Limits and Payback 

Well, if she can stand in front of a TV camera and argue with a politician about disability benefits, then she can get a job.’

I overheard someone saying this about a woman who was campaigning about changes made to disability benefits and how they penalise people in genuine need. Wow. It annoyed me for two reasons:

1) Does that person think that all disabled people are bedridden, unable to articulate themselves clearly or have a physical disability, such as being in a wheelchair?

2) How can that person possibly know what the woman is and isn’t capable of just by looking at her? No wonder disabled people face so much prejudice and discrimination if people make snap judgements for daring to fight for better treatment from our government in public. 

But it is all too common an assumption: if they can do X, then they can work. There is this myth that half the country are wrongly claiming benefits for disabilities which they have fabricated and tax payers need to question everyone who ‘looks’ like they could be at work. Actually, the percentage committing fraud is tiny and insignificant in comparison to the number of genuine claimants, and you’re always going to get people who play the system so it would happen anyway, benefit reforms or not. But that doesn’t make a good news story or win election campaigns.

Anyway, politics aside, despite what people might think, just because someone can do X, doesn’t mean they’re fit for work. I’m going to talk about two things that people with disabilities have to take into consideration in their daily living; limits and payback.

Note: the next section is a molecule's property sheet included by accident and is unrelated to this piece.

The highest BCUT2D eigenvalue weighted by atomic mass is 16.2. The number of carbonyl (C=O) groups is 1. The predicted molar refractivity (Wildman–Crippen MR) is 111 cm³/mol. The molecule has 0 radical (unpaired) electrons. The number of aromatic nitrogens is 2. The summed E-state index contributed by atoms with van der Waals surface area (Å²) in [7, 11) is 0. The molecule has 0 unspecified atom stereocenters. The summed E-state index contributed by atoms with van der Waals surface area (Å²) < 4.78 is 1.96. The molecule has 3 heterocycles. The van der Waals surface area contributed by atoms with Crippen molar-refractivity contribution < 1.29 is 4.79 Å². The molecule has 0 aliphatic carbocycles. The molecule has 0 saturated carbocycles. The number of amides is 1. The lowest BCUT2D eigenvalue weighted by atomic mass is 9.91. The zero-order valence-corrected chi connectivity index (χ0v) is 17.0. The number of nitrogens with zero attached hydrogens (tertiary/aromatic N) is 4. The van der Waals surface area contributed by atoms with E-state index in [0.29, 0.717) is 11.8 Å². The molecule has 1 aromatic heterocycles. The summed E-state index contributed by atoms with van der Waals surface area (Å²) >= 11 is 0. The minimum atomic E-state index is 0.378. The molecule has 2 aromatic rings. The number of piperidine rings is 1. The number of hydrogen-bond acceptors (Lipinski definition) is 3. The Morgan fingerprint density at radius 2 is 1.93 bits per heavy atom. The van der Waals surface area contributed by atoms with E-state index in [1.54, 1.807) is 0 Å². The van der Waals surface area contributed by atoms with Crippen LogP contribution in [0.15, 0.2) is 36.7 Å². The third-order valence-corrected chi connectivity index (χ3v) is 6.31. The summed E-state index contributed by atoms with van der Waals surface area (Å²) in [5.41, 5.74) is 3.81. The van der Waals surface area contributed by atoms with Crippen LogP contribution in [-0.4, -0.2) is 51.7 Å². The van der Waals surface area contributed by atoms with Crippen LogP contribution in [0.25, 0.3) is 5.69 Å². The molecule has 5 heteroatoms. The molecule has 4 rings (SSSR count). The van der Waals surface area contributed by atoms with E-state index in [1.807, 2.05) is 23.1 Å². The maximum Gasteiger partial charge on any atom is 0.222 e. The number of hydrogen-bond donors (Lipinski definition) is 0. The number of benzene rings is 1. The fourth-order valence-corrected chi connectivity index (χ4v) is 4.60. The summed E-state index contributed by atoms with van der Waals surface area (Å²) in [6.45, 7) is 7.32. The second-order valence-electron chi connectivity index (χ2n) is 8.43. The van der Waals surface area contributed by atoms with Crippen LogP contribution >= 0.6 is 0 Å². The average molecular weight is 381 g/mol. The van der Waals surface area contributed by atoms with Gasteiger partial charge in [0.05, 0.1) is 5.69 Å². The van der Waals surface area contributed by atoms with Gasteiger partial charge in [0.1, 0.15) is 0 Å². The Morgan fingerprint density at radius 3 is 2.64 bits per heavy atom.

The phrase ‘know your limits’ is often applied to alcohol consumption and is different for everyone. One person might be able to drink 6 pints, another only 1 before they reach their limit. In fact, the person who can drink 6 pints one day might only manage 3 in another day if they’ve not had enough sleep, not drunk enough water or not eaten. There’s a rough idea, but it sometimes changes. The same applies to disability- there’s a rough baseline but it moves, often depending on things like quality of sleep, hydration, ability to take nutrition… etc. 

The thing about having a job is you have to:

  1. Turn up at the same time every day and work a prescribed number of hours. 
  2. Be at work every day.
  3. Be able to travel to and from your job safely. 
  4. Do activities required by the job role, not what you feel you can manage.
  5. Conform to work place protocols (or your reasonable adjustments made by your employer).

Someone who is disabled might be able to do all of those things on one day. That would be like being able to manage 8 pints one night rather than the average 6. But then the next day would be like trying to drink the 6 pints again. Realistically, you’re going to feel terrible. You might be able to do it, but most likely you’d only cope with 4 or 5. Then the next night you’re expected to do it again and you manage a pitiful 2. Then your body gives up completely and you spend the next 3 days vomiting. Suddenly you’re not able to manage to get to work on time and do your job, let alone anything else on either side of it like making dinner. It’s not sustainable living like that.